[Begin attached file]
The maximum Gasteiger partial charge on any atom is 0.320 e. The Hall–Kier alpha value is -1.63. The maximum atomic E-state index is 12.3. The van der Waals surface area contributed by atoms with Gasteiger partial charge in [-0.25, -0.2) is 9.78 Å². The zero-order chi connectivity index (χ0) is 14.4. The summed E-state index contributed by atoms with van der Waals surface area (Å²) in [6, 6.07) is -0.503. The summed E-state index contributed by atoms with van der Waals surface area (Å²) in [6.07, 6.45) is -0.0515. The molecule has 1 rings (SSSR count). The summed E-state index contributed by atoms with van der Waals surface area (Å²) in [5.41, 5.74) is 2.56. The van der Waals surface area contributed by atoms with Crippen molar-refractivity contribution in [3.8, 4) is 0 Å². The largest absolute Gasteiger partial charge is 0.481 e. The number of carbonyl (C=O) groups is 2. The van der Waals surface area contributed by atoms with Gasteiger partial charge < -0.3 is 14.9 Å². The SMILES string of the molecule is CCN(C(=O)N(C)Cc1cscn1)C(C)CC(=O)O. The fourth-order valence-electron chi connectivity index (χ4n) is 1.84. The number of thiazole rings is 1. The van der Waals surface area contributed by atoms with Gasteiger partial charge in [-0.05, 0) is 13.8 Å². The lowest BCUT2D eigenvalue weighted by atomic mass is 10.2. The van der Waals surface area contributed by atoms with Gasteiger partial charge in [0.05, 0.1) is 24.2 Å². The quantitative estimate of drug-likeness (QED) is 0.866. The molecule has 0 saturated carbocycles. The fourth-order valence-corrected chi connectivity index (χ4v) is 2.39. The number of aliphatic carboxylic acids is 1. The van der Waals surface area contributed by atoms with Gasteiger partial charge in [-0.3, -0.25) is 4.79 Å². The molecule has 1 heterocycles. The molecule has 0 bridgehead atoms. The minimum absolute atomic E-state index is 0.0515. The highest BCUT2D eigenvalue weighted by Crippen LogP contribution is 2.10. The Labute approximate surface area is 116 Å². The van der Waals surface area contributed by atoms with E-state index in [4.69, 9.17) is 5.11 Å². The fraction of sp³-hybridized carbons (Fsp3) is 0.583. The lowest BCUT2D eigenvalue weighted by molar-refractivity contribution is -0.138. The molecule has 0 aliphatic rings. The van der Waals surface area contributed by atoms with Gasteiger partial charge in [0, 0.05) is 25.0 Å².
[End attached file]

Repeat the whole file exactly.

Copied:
The maximum Gasteiger partial charge on any atom is 0.320 e. The Hall–Kier alpha value is -1.63. The maximum atomic E-state index is 12.3. The van der Waals surface area contributed by atoms with Gasteiger partial charge in [-0.25, -0.2) is 9.78 Å². The zero-order chi connectivity index (χ0) is 14.4. The summed E-state index contributed by atoms with van der Waals surface area (Å²) in [6, 6.07) is -0.503. The summed E-state index contributed by atoms with van der Waals surface area (Å²) in [6.07, 6.45) is -0.0515. The molecule has 1 rings (SSSR count). The summed E-state index contributed by atoms with van der Waals surface area (Å²) in [5.41, 5.74) is 2.56. The van der Waals surface area contributed by atoms with Crippen molar-refractivity contribution in [3.8, 4) is 0 Å². The largest absolute Gasteiger partial charge is 0.481 e. The number of carbonyl (C=O) groups is 2. The van der Waals surface area contributed by atoms with Gasteiger partial charge < -0.3 is 14.9 Å². The SMILES string of the molecule is CCN(C(=O)N(C)Cc1cscn1)C(C)CC(=O)O. The fourth-order valence-electron chi connectivity index (χ4n) is 1.84. The number of thiazole rings is 1. The van der Waals surface area contributed by atoms with Gasteiger partial charge in [-0.05, 0) is 13.8 Å². The lowest BCUT2D eigenvalue weighted by atomic mass is 10.2. The van der Waals surface area contributed by atoms with Gasteiger partial charge in [0.05, 0.1) is 24.2 Å². The quantitative estimate of drug-likeness (QED) is 0.866. The molecule has 0 saturated carbocycles. The fourth-order valence-corrected chi connectivity index (χ4v) is 2.39. The number of aliphatic carboxylic acids is 1. The van der Waals surface area contributed by atoms with Gasteiger partial charge in [-0.3, -0.25) is 4.79 Å². The molecule has 1 heterocycles. The molecule has 0 bridgehead atoms. The minimum absolute atomic E-state index is 0.0515. The highest BCUT2D eigenvalue weighted by Crippen LogP contribution is 2.10. The Labute approximate surface area is 116 Å². The van der Waals surface area contributed by atoms with E-state index in [4.69, 9.17) is 5.11 Å². The fraction of sp³-hybridized carbons (Fsp3) is 0.583. The lowest BCUT2D eigenvalue weighted by molar-refractivity contribution is -0.138. The molecule has 0 aliphatic rings. The van der Waals surface area contributed by atoms with Gasteiger partial charge in [0, 0.05) is 25.0 Å².